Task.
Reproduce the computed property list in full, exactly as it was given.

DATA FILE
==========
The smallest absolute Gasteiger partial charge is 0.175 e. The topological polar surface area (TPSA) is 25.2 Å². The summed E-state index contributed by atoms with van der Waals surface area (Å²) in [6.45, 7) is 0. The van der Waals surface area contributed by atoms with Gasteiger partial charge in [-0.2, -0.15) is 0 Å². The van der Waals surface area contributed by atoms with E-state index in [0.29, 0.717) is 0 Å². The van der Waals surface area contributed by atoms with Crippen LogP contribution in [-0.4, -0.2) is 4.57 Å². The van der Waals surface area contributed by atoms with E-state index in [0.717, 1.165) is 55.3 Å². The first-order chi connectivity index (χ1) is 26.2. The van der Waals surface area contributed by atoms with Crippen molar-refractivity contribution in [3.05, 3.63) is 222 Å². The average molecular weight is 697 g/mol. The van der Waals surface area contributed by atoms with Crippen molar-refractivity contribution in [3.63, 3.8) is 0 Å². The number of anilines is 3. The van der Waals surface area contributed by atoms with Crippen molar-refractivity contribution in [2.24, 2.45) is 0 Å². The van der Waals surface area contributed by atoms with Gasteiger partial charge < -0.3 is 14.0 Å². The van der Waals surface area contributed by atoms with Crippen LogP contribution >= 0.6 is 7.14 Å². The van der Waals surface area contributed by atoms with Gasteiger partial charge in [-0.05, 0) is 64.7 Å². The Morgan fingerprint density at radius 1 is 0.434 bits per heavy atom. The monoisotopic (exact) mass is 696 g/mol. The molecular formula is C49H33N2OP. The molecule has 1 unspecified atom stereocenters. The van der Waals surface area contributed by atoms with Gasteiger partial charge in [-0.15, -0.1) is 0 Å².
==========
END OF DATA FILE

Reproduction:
The smallest absolute Gasteiger partial charge is 0.175 e. The topological polar surface area (TPSA) is 25.2 Å². The summed E-state index contributed by atoms with van der Waals surface area (Å²) in [6.45, 7) is 0. The van der Waals surface area contributed by atoms with Gasteiger partial charge in [-0.2, -0.15) is 0 Å². The van der Waals surface area contributed by atoms with E-state index in [0.29, 0.717) is 0 Å². The van der Waals surface area contributed by atoms with Crippen LogP contribution in [-0.4, -0.2) is 4.57 Å². The van der Waals surface area contributed by atoms with E-state index in [0.717, 1.165) is 55.3 Å². The first-order chi connectivity index (χ1) is 26.2. The van der Waals surface area contributed by atoms with Crippen molar-refractivity contribution in [3.05, 3.63) is 222 Å². The average molecular weight is 697 g/mol. The van der Waals surface area contributed by atoms with Crippen molar-refractivity contribution in [3.63, 3.8) is 0 Å². The number of anilines is 3. The van der Waals surface area contributed by atoms with Crippen molar-refractivity contribution in [2.24, 2.45) is 0 Å². The van der Waals surface area contributed by atoms with Gasteiger partial charge < -0.3 is 14.0 Å². The van der Waals surface area contributed by atoms with Crippen LogP contribution >= 0.6 is 7.14 Å². The van der Waals surface area contributed by atoms with Gasteiger partial charge in [-0.05, 0) is 64.7 Å². The Morgan fingerprint density at radius 1 is 0.434 bits per heavy atom. The monoisotopic (exact) mass is 696 g/mol. The molecular formula is C49H33N2OP. The molecule has 1 unspecified atom stereocenters. The van der Waals surface area contributed by atoms with Gasteiger partial charge in [-0.15, -0.1) is 0 Å².